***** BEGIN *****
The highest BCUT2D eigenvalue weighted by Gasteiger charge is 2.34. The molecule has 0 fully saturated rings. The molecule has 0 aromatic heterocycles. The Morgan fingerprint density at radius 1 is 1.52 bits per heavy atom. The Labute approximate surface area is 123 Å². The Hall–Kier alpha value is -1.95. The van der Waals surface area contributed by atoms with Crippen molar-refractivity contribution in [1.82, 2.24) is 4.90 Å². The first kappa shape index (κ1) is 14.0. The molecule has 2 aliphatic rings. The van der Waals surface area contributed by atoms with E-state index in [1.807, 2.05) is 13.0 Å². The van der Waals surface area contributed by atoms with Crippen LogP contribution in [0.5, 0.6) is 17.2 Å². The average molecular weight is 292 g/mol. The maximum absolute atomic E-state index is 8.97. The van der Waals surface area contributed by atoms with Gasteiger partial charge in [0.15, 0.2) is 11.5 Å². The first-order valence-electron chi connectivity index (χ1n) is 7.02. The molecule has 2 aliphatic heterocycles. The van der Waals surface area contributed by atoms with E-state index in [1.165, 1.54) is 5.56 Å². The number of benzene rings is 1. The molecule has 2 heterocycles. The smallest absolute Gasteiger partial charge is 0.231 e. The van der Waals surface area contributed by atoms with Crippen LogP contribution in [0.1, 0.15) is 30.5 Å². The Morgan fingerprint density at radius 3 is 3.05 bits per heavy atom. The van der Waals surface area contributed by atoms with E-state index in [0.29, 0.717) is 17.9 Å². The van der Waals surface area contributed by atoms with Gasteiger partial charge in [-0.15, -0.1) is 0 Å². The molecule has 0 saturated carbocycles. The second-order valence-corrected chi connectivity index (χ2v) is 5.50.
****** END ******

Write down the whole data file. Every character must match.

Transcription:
The highest BCUT2D eigenvalue weighted by Gasteiger charge is 2.34. The molecule has 0 fully saturated rings. The molecule has 0 aromatic heterocycles. The Morgan fingerprint density at radius 1 is 1.52 bits per heavy atom. The Labute approximate surface area is 123 Å². The Hall–Kier alpha value is -1.95. The van der Waals surface area contributed by atoms with Crippen molar-refractivity contribution in [1.82, 2.24) is 4.90 Å². The first kappa shape index (κ1) is 14.0. The molecule has 2 aliphatic rings. The van der Waals surface area contributed by atoms with E-state index in [1.807, 2.05) is 13.0 Å². The van der Waals surface area contributed by atoms with Crippen LogP contribution in [0.5, 0.6) is 17.2 Å². The average molecular weight is 292 g/mol. The maximum absolute atomic E-state index is 8.97. The van der Waals surface area contributed by atoms with Gasteiger partial charge in [0.15, 0.2) is 11.5 Å². The first-order valence-electron chi connectivity index (χ1n) is 7.02. The molecule has 2 aliphatic heterocycles. The van der Waals surface area contributed by atoms with E-state index in [1.165, 1.54) is 5.56 Å². The number of benzene rings is 1. The molecule has 2 heterocycles. The smallest absolute Gasteiger partial charge is 0.231 e. The van der Waals surface area contributed by atoms with Crippen LogP contribution in [0.1, 0.15) is 30.5 Å². The Morgan fingerprint density at radius 3 is 3.05 bits per heavy atom. The van der Waals surface area contributed by atoms with E-state index in [0.29, 0.717) is 17.9 Å². The van der Waals surface area contributed by atoms with Gasteiger partial charge in [-0.15, -0.1) is 0 Å². The molecule has 0 saturated carbocycles. The second-order valence-corrected chi connectivity index (χ2v) is 5.50.